Retaining Transit Workers Is About More Than Wages

An analysis of California transit employees found a high rate of burnout among operators who face unpredictable work schedules, high housing costs, and occasional violence.

1 minute read

March 4, 2024, 11:00 AM PST

By Diana Ionescu @aworkoffiction


New York MTA Bus

Sorbis / Shutterstock

A new report from UCLA's Institute for Transportation Studies highlights the causes of the persistent labor shortage in public transit at agencies across California. 

As Melanie Curry explains in Streetsblog California, the report finds that while better pay is an important factor for attracting and retaining transit workers, other obstacles include “a culture of exhaustion, burnout, and physical injuries” perpetuated by “understaffing, unpredictable and complicated scheduling practices, overtime requirements, long commutes, and too-short, sometimes rare breaks.”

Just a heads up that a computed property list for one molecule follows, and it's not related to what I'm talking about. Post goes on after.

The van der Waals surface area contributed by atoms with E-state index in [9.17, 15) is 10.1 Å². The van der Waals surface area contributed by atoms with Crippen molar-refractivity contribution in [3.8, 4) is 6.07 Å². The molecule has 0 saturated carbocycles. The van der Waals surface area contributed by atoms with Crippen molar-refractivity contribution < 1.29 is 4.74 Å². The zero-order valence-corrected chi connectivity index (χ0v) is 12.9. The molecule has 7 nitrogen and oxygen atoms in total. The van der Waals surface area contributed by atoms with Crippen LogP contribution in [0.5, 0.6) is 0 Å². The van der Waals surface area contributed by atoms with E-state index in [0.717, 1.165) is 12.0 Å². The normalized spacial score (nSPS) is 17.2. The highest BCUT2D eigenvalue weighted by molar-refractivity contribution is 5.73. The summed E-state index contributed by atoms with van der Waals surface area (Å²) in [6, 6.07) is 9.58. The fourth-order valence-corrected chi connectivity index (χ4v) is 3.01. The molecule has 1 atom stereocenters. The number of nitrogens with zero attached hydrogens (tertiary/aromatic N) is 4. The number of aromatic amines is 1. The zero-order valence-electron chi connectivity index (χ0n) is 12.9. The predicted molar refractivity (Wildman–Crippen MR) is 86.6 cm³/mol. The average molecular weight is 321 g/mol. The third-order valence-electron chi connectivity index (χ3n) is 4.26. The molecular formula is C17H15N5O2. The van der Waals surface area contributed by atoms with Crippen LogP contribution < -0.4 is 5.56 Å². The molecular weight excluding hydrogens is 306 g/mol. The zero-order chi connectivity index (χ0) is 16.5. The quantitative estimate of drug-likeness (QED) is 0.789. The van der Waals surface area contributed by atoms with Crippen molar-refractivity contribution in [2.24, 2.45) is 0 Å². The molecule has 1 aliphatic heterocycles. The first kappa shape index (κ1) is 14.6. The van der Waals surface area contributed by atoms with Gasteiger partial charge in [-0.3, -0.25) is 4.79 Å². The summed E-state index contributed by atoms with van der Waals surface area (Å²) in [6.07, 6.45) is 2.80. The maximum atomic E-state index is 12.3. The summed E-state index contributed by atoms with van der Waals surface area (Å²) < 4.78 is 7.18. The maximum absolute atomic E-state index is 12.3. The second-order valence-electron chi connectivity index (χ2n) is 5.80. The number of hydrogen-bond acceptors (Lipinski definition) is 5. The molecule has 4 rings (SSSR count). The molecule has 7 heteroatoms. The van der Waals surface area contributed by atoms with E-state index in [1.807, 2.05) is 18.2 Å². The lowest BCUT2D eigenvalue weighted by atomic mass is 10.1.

The report notes that part of the problem stems from “the divide between operations vs capital funding,” which makes it easier for agencies to access capital funding — for building new lines or buying equipment — than operational funding, which supports worker wages and maintenance costs.

The report’s authors suggest changes such as streamlining hiring practices, reducing split shifts, providing bathrooms and bathroom breaks for workers, and limiting fare enforcement duties for operators.

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